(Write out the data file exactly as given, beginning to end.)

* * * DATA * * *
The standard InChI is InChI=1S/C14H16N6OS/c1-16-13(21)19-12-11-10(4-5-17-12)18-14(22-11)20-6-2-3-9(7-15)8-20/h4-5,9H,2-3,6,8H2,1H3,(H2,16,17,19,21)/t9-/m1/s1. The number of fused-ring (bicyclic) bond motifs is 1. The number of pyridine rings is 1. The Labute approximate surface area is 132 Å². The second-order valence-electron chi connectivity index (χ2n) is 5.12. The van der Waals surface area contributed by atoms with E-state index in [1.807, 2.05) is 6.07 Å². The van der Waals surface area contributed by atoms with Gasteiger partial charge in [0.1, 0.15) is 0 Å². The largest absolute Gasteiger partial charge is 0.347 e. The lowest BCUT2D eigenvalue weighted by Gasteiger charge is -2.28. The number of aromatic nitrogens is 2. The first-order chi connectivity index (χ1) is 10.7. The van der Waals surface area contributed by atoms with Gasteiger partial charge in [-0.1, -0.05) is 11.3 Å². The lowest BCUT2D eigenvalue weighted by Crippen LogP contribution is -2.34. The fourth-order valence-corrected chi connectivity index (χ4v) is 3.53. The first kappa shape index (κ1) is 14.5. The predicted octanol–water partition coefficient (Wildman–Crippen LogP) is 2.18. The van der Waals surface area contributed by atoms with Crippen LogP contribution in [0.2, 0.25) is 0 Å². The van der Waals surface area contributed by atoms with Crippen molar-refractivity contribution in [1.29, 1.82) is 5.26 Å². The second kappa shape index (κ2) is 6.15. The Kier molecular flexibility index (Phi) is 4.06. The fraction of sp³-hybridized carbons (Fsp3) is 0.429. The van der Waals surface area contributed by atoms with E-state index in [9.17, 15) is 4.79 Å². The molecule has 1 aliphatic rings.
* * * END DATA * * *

The standard InChI is InChI=1S/C14H16N6OS/c1-16-13(21)19-12-11-10(4-5-17-12)18-14(22-11)20-6-2-3-9(7-15)8-20/h4-5,9H,2-3,6,8H2,1H3,(H2,16,17,19,21)/t9-/m1/s1. The number of fused-ring (bicyclic) bond motifs is 1. The number of pyridine rings is 1. The Labute approximate surface area is 132 Å². The second-order valence-electron chi connectivity index (χ2n) is 5.12. The van der Waals surface area contributed by atoms with E-state index in [1.807, 2.05) is 6.07 Å². The van der Waals surface area contributed by atoms with Gasteiger partial charge in [0.1, 0.15) is 0 Å². The largest absolute Gasteiger partial charge is 0.347 e. The lowest BCUT2D eigenvalue weighted by Gasteiger charge is -2.28. The number of aromatic nitrogens is 2. The first-order chi connectivity index (χ1) is 10.7. The van der Waals surface area contributed by atoms with Gasteiger partial charge in [-0.1, -0.05) is 11.3 Å². The lowest BCUT2D eigenvalue weighted by Crippen LogP contribution is -2.34. The fourth-order valence-corrected chi connectivity index (χ4v) is 3.53. The first kappa shape index (κ1) is 14.5. The predicted octanol–water partition coefficient (Wildman–Crippen LogP) is 2.18. The van der Waals surface area contributed by atoms with Crippen LogP contribution in [0.2, 0.25) is 0 Å². The van der Waals surface area contributed by atoms with Crippen molar-refractivity contribution in [1.29, 1.82) is 5.26 Å². The second kappa shape index (κ2) is 6.15. The Kier molecular flexibility index (Phi) is 4.06. The fraction of sp³-hybridized carbons (Fsp3) is 0.429. The van der Waals surface area contributed by atoms with E-state index in [9.17, 15) is 4.79 Å². The molecule has 1 aliphatic rings.